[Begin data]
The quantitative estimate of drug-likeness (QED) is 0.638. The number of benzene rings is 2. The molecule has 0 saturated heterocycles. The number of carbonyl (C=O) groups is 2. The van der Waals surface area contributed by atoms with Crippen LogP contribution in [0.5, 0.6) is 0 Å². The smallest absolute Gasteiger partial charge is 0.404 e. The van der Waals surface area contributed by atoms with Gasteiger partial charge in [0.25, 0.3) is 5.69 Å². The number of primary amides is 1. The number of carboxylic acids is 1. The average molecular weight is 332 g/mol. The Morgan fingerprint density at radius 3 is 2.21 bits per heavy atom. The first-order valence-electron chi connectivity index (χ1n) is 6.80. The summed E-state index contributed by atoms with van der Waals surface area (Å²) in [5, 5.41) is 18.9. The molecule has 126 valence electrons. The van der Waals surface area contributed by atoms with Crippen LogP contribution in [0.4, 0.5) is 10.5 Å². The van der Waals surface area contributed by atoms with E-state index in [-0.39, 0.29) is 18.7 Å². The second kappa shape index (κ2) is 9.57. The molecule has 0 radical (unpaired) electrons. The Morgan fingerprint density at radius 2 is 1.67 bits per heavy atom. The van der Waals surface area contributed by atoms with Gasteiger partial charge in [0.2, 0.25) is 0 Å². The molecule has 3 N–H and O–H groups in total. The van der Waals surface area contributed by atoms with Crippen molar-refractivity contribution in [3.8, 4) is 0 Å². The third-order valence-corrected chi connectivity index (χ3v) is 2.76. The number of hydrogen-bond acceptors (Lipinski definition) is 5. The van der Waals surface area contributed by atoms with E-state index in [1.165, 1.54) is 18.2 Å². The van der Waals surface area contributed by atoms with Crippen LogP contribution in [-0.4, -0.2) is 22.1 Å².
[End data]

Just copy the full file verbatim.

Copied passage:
The quantitative estimate of drug-likeness (QED) is 0.638. The number of benzene rings is 2. The molecule has 0 saturated heterocycles. The number of carbonyl (C=O) groups is 2. The van der Waals surface area contributed by atoms with Crippen LogP contribution in [0.5, 0.6) is 0 Å². The smallest absolute Gasteiger partial charge is 0.404 e. The van der Waals surface area contributed by atoms with Gasteiger partial charge in [0.25, 0.3) is 5.69 Å². The number of primary amides is 1. The number of carboxylic acids is 1. The average molecular weight is 332 g/mol. The Morgan fingerprint density at radius 3 is 2.21 bits per heavy atom. The first-order valence-electron chi connectivity index (χ1n) is 6.80. The summed E-state index contributed by atoms with van der Waals surface area (Å²) in [5, 5.41) is 18.9. The molecule has 126 valence electrons. The van der Waals surface area contributed by atoms with Crippen LogP contribution in [0.4, 0.5) is 10.5 Å². The van der Waals surface area contributed by atoms with E-state index in [-0.39, 0.29) is 18.7 Å². The second kappa shape index (κ2) is 9.57. The molecule has 0 radical (unpaired) electrons. The Morgan fingerprint density at radius 2 is 1.67 bits per heavy atom. The van der Waals surface area contributed by atoms with Gasteiger partial charge in [0.2, 0.25) is 0 Å². The molecule has 3 N–H and O–H groups in total. The van der Waals surface area contributed by atoms with Crippen molar-refractivity contribution in [3.8, 4) is 0 Å². The third-order valence-corrected chi connectivity index (χ3v) is 2.76. The number of hydrogen-bond acceptors (Lipinski definition) is 5. The van der Waals surface area contributed by atoms with E-state index in [1.165, 1.54) is 18.2 Å². The van der Waals surface area contributed by atoms with Crippen LogP contribution in [-0.4, -0.2) is 22.1 Å².